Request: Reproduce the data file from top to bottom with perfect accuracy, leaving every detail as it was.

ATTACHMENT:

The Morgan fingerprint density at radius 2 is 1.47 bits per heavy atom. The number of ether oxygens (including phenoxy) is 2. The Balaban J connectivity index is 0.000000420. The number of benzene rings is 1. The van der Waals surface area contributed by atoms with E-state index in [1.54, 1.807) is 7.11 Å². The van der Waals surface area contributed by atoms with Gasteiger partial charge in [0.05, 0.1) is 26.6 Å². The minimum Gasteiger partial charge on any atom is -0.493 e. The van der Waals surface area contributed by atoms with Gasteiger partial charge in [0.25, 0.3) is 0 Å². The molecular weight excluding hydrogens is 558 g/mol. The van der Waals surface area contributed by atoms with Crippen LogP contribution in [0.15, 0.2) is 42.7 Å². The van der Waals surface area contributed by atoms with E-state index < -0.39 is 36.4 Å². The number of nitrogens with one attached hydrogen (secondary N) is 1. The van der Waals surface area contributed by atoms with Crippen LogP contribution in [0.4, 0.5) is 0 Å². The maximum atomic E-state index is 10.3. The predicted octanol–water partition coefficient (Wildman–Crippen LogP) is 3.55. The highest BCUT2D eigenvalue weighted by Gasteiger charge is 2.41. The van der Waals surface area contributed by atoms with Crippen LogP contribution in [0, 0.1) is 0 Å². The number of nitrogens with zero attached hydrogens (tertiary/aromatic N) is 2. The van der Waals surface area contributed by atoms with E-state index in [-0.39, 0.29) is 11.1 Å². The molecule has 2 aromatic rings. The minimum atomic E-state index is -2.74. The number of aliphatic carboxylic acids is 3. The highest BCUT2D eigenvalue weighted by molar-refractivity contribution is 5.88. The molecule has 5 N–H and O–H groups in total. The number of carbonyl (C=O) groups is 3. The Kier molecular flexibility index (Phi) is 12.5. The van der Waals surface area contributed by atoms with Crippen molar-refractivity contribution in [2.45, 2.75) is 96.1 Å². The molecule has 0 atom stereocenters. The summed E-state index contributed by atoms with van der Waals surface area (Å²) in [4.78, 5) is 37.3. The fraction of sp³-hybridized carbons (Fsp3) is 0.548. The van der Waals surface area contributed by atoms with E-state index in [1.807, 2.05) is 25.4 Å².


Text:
The Morgan fingerprint density at radius 2 is 1.47 bits per heavy atom. The number of ether oxygens (including phenoxy) is 2. The Balaban J connectivity index is 0.000000420. The number of benzene rings is 1. The van der Waals surface area contributed by atoms with E-state index in [1.54, 1.807) is 7.11 Å². The van der Waals surface area contributed by atoms with Gasteiger partial charge in [0.05, 0.1) is 26.6 Å². The minimum Gasteiger partial charge on any atom is -0.493 e. The van der Waals surface area contributed by atoms with Gasteiger partial charge in [0.25, 0.3) is 0 Å². The molecular weight excluding hydrogens is 558 g/mol. The van der Waals surface area contributed by atoms with Crippen LogP contribution in [0.15, 0.2) is 42.7 Å². The van der Waals surface area contributed by atoms with E-state index < -0.39 is 36.4 Å². The number of nitrogens with one attached hydrogen (secondary N) is 1. The van der Waals surface area contributed by atoms with Crippen LogP contribution in [0.4, 0.5) is 0 Å². The maximum atomic E-state index is 10.3. The predicted octanol–water partition coefficient (Wildman–Crippen LogP) is 3.55. The highest BCUT2D eigenvalue weighted by Gasteiger charge is 2.41. The van der Waals surface area contributed by atoms with Crippen LogP contribution in [0, 0.1) is 0 Å². The number of nitrogens with zero attached hydrogens (tertiary/aromatic N) is 2. The van der Waals surface area contributed by atoms with E-state index in [-0.39, 0.29) is 11.1 Å². The molecule has 2 aromatic rings. The minimum atomic E-state index is -2.74. The number of aliphatic carboxylic acids is 3. The highest BCUT2D eigenvalue weighted by molar-refractivity contribution is 5.88. The molecule has 5 N–H and O–H groups in total. The number of carbonyl (C=O) groups is 3. The Kier molecular flexibility index (Phi) is 12.5. The van der Waals surface area contributed by atoms with Crippen molar-refractivity contribution in [2.45, 2.75) is 96.1 Å². The molecule has 0 atom stereocenters. The summed E-state index contributed by atoms with van der Waals surface area (Å²) in [4.78, 5) is 37.3. The fraction of sp³-hybridized carbons (Fsp3) is 0.548. The van der Waals surface area contributed by atoms with E-state index in [1.807, 2.05) is 25.4 Å².